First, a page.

Consider how much discussion takes place here on, for example, a weak "should" vs. a strong "should". So much hangs on the particular meaning of a particular word that, while the book could certainly be translated, it would be a different book with, perhaps, different subtleties in the meanings of some words.

The whole point of adopting a parliamentary authority is that there will be a commonly-accepted set of rules. In a commonly-accepted language.

I recommend this recent article from the NY Times, "Does Your Language Shape How You Think?".

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Well, they can certainly speak languages in addition to English but if they don't understand English, they can't "understand the rules and guidelines set forth in RONR".

Consider how much discussion takes place here on, for example, a weak "should" vs. a strong "should". So much hangs on the particular meaning of a particular word that, while the book could certainly be translated, it would be a different book with, perhaps, different subtleties in the meanings of some words.

The whole point of adopting a parliamentary authority is that there will be a commonly-accepted set of rules. In a commonly-accepted language.

I recommend this recent article from the NY Times, "Does Your Language Shape How You Think?".

Couldn't help but think of Guugu Yimithirr speakers....

"You put your north foot in

You put your north foot out

You put your north foot in

and you shake it west and east

You do the Hokey Pokey and you

Rotate yourself 360 degrees counter clockwise

That's what it's all about."

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Can they only be English-speaking? Couldn't they speak any language, as long as they understand the rules and guidelines set forth in RONR and follow them as if The Book had been translated into Le Livre, or El Libro, or even на книгата? Or is there a footnote on page LVXI that I missed along the way?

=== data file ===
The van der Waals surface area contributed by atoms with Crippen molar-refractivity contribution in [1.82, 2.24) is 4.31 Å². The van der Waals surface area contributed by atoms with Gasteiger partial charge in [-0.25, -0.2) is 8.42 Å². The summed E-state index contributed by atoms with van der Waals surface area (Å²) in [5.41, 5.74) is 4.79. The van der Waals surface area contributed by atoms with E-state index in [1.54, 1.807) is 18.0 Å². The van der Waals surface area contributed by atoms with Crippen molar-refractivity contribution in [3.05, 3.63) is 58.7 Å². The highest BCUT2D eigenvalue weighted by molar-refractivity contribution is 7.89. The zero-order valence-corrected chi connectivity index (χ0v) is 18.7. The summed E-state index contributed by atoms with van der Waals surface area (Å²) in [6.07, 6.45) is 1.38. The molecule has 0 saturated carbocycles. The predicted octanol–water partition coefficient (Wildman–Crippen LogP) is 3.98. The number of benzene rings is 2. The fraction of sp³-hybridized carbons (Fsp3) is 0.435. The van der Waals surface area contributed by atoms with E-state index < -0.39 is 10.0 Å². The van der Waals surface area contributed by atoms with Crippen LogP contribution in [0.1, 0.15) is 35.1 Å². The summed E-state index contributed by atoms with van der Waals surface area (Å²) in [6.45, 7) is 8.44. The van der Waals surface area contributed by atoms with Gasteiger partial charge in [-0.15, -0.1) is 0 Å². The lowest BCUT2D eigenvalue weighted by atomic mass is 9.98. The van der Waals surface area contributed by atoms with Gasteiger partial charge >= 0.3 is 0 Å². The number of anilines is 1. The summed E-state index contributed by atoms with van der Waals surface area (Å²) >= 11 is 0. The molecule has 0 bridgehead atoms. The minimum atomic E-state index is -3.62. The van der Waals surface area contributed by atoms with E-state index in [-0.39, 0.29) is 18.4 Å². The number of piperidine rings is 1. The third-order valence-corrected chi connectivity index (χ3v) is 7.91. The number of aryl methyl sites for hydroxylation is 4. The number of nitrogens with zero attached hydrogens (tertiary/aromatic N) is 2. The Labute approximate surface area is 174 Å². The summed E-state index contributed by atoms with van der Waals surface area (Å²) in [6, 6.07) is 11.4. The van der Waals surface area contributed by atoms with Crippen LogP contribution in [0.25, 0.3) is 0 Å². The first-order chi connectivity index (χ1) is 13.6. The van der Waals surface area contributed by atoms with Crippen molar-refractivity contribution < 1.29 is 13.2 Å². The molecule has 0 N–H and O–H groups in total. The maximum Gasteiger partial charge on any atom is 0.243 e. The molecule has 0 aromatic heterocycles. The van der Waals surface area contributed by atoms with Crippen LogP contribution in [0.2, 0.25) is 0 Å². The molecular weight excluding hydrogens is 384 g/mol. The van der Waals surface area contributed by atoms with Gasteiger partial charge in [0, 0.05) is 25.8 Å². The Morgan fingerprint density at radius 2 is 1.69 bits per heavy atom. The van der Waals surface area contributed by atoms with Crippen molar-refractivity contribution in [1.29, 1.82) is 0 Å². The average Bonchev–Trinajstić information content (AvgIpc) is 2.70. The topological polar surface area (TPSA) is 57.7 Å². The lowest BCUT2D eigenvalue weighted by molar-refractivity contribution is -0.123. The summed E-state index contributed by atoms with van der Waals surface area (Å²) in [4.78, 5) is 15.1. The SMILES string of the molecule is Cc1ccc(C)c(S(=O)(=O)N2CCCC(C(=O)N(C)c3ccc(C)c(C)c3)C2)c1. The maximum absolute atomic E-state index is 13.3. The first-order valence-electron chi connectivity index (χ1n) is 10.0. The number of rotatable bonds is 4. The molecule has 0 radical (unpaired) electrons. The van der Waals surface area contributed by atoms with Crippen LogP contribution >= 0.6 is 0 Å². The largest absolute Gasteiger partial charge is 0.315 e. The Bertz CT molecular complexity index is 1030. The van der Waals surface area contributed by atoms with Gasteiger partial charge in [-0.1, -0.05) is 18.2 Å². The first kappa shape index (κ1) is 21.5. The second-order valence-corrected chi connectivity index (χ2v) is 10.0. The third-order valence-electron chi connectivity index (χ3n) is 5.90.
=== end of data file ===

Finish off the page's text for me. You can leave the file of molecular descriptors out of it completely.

Any assembly is free to adopt RONR as its parliamentary authority, but non-English speakers will encounter some practical difficulties, as I am not aware of any official translations of RONR into other languages. Based on Mr. Mountcastle's apt comments, it seems clear that such a translation would be an extremely difficult task. I also agree with Mr. Elsman that it's important to consider differences beyond just the language barrier.

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Being parliamentarian for a very diverse international organization in Tokyo, it works but be ready to bend and to explain. So far I have worked with an American president, a Bengali president, and a Swiss president with a wide variety of members. Yes, I have to make cultural adaptations in explaining. Most are happy with having a set of rules that are not arbitrary.

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Most are happy with having a set of rules that are not arbitrary.

Although one could argue that many of the rules are arbitrary (however much they seem to make sense). For example, two-thirds is a somewhat arbitrary fraction. It could just as well have been three-fourths (halfway between a majority and a unanimous vote). The value lies in having a set of rules that [a] everyone agrees on, have evolved slowly over a long period of time, and [c] are in wide-spread use.